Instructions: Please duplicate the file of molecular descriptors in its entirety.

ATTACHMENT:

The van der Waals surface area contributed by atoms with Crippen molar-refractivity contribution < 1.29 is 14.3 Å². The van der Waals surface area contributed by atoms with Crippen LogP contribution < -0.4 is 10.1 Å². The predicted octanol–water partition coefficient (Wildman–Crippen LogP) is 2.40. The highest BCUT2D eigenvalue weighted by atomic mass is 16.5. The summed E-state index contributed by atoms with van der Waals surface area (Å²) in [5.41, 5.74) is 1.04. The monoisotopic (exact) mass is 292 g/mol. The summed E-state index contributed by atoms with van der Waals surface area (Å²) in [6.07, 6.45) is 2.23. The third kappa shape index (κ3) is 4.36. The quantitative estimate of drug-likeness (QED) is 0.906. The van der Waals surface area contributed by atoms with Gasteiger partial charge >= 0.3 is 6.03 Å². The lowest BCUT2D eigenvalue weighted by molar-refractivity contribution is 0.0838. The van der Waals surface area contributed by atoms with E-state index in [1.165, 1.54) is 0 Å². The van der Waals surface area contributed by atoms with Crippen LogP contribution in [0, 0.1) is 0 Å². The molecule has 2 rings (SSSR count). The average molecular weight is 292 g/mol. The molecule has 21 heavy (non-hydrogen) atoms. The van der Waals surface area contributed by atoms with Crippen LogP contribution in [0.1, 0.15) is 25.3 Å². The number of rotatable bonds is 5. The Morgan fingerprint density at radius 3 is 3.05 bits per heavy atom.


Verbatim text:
The van der Waals surface area contributed by atoms with Crippen molar-refractivity contribution < 1.29 is 14.3 Å². The van der Waals surface area contributed by atoms with Crippen LogP contribution < -0.4 is 10.1 Å². The predicted octanol–water partition coefficient (Wildman–Crippen LogP) is 2.40. The highest BCUT2D eigenvalue weighted by atomic mass is 16.5. The summed E-state index contributed by atoms with van der Waals surface area (Å²) in [5.41, 5.74) is 1.04. The monoisotopic (exact) mass is 292 g/mol. The summed E-state index contributed by atoms with van der Waals surface area (Å²) in [6.07, 6.45) is 2.23. The third kappa shape index (κ3) is 4.36. The quantitative estimate of drug-likeness (QED) is 0.906. The van der Waals surface area contributed by atoms with Gasteiger partial charge >= 0.3 is 6.03 Å². The lowest BCUT2D eigenvalue weighted by molar-refractivity contribution is 0.0838. The van der Waals surface area contributed by atoms with E-state index in [1.165, 1.54) is 0 Å². The van der Waals surface area contributed by atoms with Crippen LogP contribution in [0, 0.1) is 0 Å². The molecule has 2 rings (SSSR count). The average molecular weight is 292 g/mol. The molecule has 21 heavy (non-hydrogen) atoms. The van der Waals surface area contributed by atoms with Crippen LogP contribution in [0.1, 0.15) is 25.3 Å². The number of rotatable bonds is 5. The Morgan fingerprint density at radius 3 is 3.05 bits per heavy atom.